If there is one area which, above all, will determine the direction of Africa’s future, it is the quality of its governance and leadership.
Kofi Annan biography
Former UN Secretary-General, Nobel Peace Laureate and Chair of The Elders; put development, human rights, the rule of law, good governance and peace at the top of the United Nations agenda.
Chair of The Elders
United Nations Secretary-General 1997-2006
Initiated the Millennium Development Goals
Played a central role in the acceptance by Member States of the Responsibility to Protect doctrine
Nobel Peace Laureate (jointly with the UN) 2001
UN/Arab League Joint Special Envoy on the Syrian crisis 2012
Chair of the Advisory Commission on Rakhine State, Myanmar 2016
"No one can deprive us of the right, as concerned global citizens, to want to do something about the challenges that face us."
Former President of Brazil; implemented major land reform programme, reduced poverty and significantly improved health and education; an acclaimed sociologist and global advocate for drug policy reform.
Former President of Chile; tenacious fighter for democracy and human rights; implemented health reform; and reduced economic inequality while diversifying Chile’s external trade in the era of globalisation.
Writing in The International Herald Tribune, Kofi Annan argues that our challenge is to protect the innocent by building an International Criminal Court so strong, universal and effective that it will deter even the most determined of despots.
In his speech to a conference to mark 60 years of the Geneva Conventions organised by Switzerland and the International Committee of the Red Cross (ICRC), Kofi Annan outlined what he saw as the real challenges facing the Conventions - and international law - in the coming decades.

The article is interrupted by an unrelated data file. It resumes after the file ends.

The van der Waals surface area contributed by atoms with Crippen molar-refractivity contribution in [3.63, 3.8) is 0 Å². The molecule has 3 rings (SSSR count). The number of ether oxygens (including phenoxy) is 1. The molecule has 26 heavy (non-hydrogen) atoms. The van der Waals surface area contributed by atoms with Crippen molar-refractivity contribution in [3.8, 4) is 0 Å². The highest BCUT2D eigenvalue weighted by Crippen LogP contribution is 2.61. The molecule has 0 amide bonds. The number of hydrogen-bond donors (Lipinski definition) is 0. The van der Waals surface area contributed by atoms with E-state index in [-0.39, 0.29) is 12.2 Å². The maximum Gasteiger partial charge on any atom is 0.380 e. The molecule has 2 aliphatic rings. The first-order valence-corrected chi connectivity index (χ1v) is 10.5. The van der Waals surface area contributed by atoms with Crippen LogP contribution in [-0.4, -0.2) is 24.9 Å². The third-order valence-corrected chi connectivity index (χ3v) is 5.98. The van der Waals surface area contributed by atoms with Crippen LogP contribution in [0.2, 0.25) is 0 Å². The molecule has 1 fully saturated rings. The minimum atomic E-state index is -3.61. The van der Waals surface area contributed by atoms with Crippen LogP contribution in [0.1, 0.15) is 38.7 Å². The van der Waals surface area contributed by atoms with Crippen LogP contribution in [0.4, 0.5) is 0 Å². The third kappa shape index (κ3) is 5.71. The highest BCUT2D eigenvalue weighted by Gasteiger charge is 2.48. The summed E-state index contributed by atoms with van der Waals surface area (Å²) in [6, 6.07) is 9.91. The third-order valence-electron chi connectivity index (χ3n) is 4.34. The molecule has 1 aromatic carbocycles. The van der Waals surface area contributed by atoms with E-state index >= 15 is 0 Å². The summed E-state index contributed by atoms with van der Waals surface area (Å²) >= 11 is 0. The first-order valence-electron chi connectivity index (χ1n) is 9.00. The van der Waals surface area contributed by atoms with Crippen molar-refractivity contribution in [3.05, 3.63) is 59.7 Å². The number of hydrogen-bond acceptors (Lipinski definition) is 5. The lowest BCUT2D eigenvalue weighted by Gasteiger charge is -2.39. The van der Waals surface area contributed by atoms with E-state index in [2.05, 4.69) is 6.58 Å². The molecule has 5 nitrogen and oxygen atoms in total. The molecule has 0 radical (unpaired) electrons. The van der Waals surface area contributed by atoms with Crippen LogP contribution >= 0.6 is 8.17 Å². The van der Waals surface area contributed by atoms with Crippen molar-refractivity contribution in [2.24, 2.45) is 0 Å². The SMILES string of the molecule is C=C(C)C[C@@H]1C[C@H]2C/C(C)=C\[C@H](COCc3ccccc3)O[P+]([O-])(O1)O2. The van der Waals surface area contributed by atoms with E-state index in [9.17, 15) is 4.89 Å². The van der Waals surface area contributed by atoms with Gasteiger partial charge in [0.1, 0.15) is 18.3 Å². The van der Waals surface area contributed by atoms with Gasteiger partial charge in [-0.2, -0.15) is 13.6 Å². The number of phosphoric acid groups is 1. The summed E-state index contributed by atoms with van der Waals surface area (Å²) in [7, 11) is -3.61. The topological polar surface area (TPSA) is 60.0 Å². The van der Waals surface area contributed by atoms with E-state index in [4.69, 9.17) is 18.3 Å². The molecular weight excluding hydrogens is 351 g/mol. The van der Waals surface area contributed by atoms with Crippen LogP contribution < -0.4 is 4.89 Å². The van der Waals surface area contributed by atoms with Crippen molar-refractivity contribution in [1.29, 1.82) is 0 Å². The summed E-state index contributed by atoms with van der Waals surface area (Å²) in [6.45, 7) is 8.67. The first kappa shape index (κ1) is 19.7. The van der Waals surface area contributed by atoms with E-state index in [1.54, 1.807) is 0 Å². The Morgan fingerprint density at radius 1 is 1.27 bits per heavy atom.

The International Criminal Court represents hope for victims of atrocities and sends a message that no one is above the law. Kofi Annan argues that this hope and message would be undermined if the African Union condemns the court because it has charged an African head of state. This article first appeared in The New York Times.
"When we're destroying the globe, you are the ones who will inherit it. Don't let politicians get away with it!"
On 16 October, Kofi Annan and Mary Robinson spoke on climate and ethical leadership with arctic explorer and environmental campaigner Parker Liautaud in front of a two-thousand-strong audience of young leaders at the One Young World Summit in Dublin.
“We all talk about climate change. I have a sense that people don't take it seriously.” Kofi Annan
Joined by fellow Elders Gro Harlem Brundtland, Mary Robinson and Ernesto Zedillo, Kofi Annan calls on world leaders to take action on climate change ahead of the UN Secretary-General's Climate Summit 2014.
The Elders are independent global leaders, brought together by Nelson Mandela, who offer their collective influence and experience to support peace building, help address major causes of human suffering and promote the shared interests of humanity.